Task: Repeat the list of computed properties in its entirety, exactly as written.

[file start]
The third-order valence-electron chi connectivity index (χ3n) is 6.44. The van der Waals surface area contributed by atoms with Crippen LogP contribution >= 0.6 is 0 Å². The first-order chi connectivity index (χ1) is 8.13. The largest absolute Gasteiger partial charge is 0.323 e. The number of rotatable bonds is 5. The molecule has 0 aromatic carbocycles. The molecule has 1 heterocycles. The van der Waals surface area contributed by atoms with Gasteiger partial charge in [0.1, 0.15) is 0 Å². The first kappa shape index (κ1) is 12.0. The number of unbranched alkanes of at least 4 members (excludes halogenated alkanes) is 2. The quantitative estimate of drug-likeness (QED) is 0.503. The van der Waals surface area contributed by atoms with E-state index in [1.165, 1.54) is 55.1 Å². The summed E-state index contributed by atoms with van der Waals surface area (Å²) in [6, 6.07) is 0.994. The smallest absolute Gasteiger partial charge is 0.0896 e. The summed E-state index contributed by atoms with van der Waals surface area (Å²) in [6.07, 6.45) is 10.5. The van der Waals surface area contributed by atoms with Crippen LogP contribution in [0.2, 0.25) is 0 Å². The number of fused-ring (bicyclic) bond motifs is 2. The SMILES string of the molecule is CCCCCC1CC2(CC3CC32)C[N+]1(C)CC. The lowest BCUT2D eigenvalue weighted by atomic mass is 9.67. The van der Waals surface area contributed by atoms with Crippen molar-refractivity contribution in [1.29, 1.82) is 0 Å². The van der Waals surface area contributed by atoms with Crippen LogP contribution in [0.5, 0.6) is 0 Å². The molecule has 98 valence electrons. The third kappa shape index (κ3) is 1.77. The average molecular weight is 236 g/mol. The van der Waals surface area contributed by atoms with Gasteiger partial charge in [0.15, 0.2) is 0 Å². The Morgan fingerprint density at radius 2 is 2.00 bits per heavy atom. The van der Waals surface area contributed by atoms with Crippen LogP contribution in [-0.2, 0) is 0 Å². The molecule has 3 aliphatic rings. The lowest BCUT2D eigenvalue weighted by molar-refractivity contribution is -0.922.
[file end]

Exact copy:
The third-order valence-electron chi connectivity index (χ3n) is 6.44. The van der Waals surface area contributed by atoms with Crippen LogP contribution >= 0.6 is 0 Å². The first-order chi connectivity index (χ1) is 8.13. The largest absolute Gasteiger partial charge is 0.323 e. The number of rotatable bonds is 5. The molecule has 0 aromatic carbocycles. The molecule has 1 heterocycles. The van der Waals surface area contributed by atoms with Gasteiger partial charge in [0.1, 0.15) is 0 Å². The first kappa shape index (κ1) is 12.0. The number of unbranched alkanes of at least 4 members (excludes halogenated alkanes) is 2. The quantitative estimate of drug-likeness (QED) is 0.503. The van der Waals surface area contributed by atoms with E-state index in [1.165, 1.54) is 55.1 Å². The summed E-state index contributed by atoms with van der Waals surface area (Å²) in [6, 6.07) is 0.994. The smallest absolute Gasteiger partial charge is 0.0896 e. The summed E-state index contributed by atoms with van der Waals surface area (Å²) in [6.07, 6.45) is 10.5. The van der Waals surface area contributed by atoms with Crippen LogP contribution in [0.2, 0.25) is 0 Å². The number of fused-ring (bicyclic) bond motifs is 2. The SMILES string of the molecule is CCCCCC1CC2(CC3CC32)C[N+]1(C)CC. The lowest BCUT2D eigenvalue weighted by atomic mass is 9.67. The van der Waals surface area contributed by atoms with Crippen molar-refractivity contribution in [1.29, 1.82) is 0 Å². The van der Waals surface area contributed by atoms with Crippen LogP contribution in [0.5, 0.6) is 0 Å². The molecule has 98 valence electrons. The third kappa shape index (κ3) is 1.77. The average molecular weight is 236 g/mol. The van der Waals surface area contributed by atoms with Gasteiger partial charge in [0.15, 0.2) is 0 Å². The Morgan fingerprint density at radius 2 is 2.00 bits per heavy atom. The van der Waals surface area contributed by atoms with Crippen LogP contribution in [-0.2, 0) is 0 Å². The molecule has 3 aliphatic rings. The lowest BCUT2D eigenvalue weighted by molar-refractivity contribution is -0.922.